Dr. Klavins is an associate professor of electrical engineering at the University of Washington in Seattle. He holds adjunct appointments in Computer Science and Engineering and in Bioengineering and is the Director for the UW Center for Synthetic Biology. Until approximately 2008, Klavins' research was primarily in computer science and control systems, focusing on stochastic processes, robotics and self-assembly. At about this time, he learned the basics of genetic engineering of the next few years switched entirely fields to synthetic biology and now runs an interdisplinary group of engineers, biologists, experimentalists, and theorists -- all focused on engineering life. His current projects include synthetic multicellular systems with engineered bacteria and yeast, modeling and design for synthetic multicellular systems, and laboratory automation.

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Jeffrey Ojemann , MD

Email: jojemann@u.washington.edu

Phone: (206) 987-4240

Dr. Ojemann's clinical interests include surgical treatment of epilepsy and of tumors near the brain tissue needed for thinking and speaking. His lab work focuses on using electrocorticography (ECoG) to answer basic neuroscience questions as well as to develop tools for clinical and rehabilitative applications. ECoG, which is used for long-term clinical monitoring of epilepsy patients, provides a unique opportunity to collect intracranial cortical data from awake, behaving humans. The group, under the direction of Dr. Ojemann, represents researchers from a wide range of backgrounds including neurosurgery, neurology, rehabilitative medicine, engineering, neuroscience, and physics. A major focus of the group is brain-computer interfaces; current projects include learning mechanisms, tactile feedback, and recursive stimulation. Also under investigation are more fundamental questions about cortical representation of simple and complex hand movements, the dynamics of cognition, language, and higher-order nonlinear interactions between brain areas. Other projects include integration of ECoG and fMRI and studies of temporal lobe epilepsy.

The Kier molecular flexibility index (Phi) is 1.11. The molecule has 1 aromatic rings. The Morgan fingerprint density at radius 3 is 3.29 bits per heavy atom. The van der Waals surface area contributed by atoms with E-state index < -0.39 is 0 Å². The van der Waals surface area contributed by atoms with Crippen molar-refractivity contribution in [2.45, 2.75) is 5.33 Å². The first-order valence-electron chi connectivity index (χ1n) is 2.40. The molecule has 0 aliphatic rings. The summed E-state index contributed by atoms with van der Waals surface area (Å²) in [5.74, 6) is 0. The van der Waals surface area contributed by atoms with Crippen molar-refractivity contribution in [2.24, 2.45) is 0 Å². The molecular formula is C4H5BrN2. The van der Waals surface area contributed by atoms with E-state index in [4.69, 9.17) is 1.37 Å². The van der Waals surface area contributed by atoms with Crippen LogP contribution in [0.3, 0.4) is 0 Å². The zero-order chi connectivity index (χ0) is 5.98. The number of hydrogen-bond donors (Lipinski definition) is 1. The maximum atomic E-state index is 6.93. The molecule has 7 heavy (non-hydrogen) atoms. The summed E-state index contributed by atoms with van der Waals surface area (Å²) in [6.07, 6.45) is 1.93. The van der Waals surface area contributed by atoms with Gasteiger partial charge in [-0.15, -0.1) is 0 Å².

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Thomas Richardson , MD, FACC

Email: thomasr@uw.edu

Phone: (206) 685-8488

Dr. Richardson's main area of research, graphical models, has developed at the interface between statistics and computer science, but has origins and applications in econometrics, epidemiology, genomics, psychology, and sociology. In other words, graphs (composed of vertices and edges) provide a language for formulating complex hypotheses.

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Walter Ruzzo , PhD

Email: ruzzo@cs.washington.edu

Phone: (206) 543-6298

Dr. Ruzzo's research is focused on development of computational methods and tools applicable to practical problems in molecular biology, an increasingly data-rich discipline. Recent work has focused on analysis of high throughput sequencing data, such as chromatin immunoprecipitation (ChIPseq) and transcriptomic (RNAseq) data, including development of new methods for mapping, assembly, bias correction, isoform quantitation, and motif discovery. New methods for finding noncoding RNA (ncRNA) genes are also being actively developed.

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Paul Shannon ,

Phone: (206) 732-1423

Shannon's goal in bioinformatics and computational biology is to use exploratory and confirmatory data analysis, upon inference, and upon modeling to eventually permit the prediction and control of complex biological systems. He believes network visualizations -- molecular maps -- created from an open-ended programming environment rich in statistical power and data-handling facilities, such as RCytoscape, will play an essential role in this progression.

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Kari Stephens , PhD

Email: kstephen@uw.edu

Phone: (206) 221-0349

Dr. Stephens conducts research related to dissemination of evidenced base practices addressing mental health care and the leveraging of methods and tools focused on use of electronic health data to improve care. Her clinical expertise includes cognitive and behavioral based psychotherapy, including treatments for depression, anxiety, trauma, addiction, and chronic pain.

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Dan Suciu , PhD

Email: suciu@cs.washington.edu

Phone: (206) 685-1934

Dr. Suciu is a full professor in Computer Science and Engineering at the University of Washington. He applies formal theory to novel and difficult data management tasks. Suciu's past work has addressed various aspects of managing semi-structured data, including query languages, compression, query processing and type inference. His more recent work includes data security and querying unreliable and inconsistent data sources.

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Peter Tarczy-Hornoch , MD, FACMI

Email: pth@u.washington.edu

Phone: (206) 685-8093

Dr. Tarczy-Hornoch's current research focuses on data integration of biomedical and health data. This includes looking at ways of handling semi structured data, representing uncertainty at various levels in the system, and doing computerized reasoning over integrated data. The main problems he is focusing on are large scale functional gene annotation of bacteria and protozoans; single-nucleotide polymorphisms for elucidation of disease mechanisms; expression array experiment analysis; and research in the area of collaborative integrated analysis of a combination of clinical data, experimental biological data, and clinical/translational research study data.

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Ka Yee Yeung , PhD

Email: kayee@uw.edu

Phone: (253) 692-4924

Dr. Yeung has extensive experience in the design of algorithms for the mining and integration of big data. She also has research expertise/interest spanning multiple disciplines, including computer science, statistics, computational biology, cancer biology and systems biology.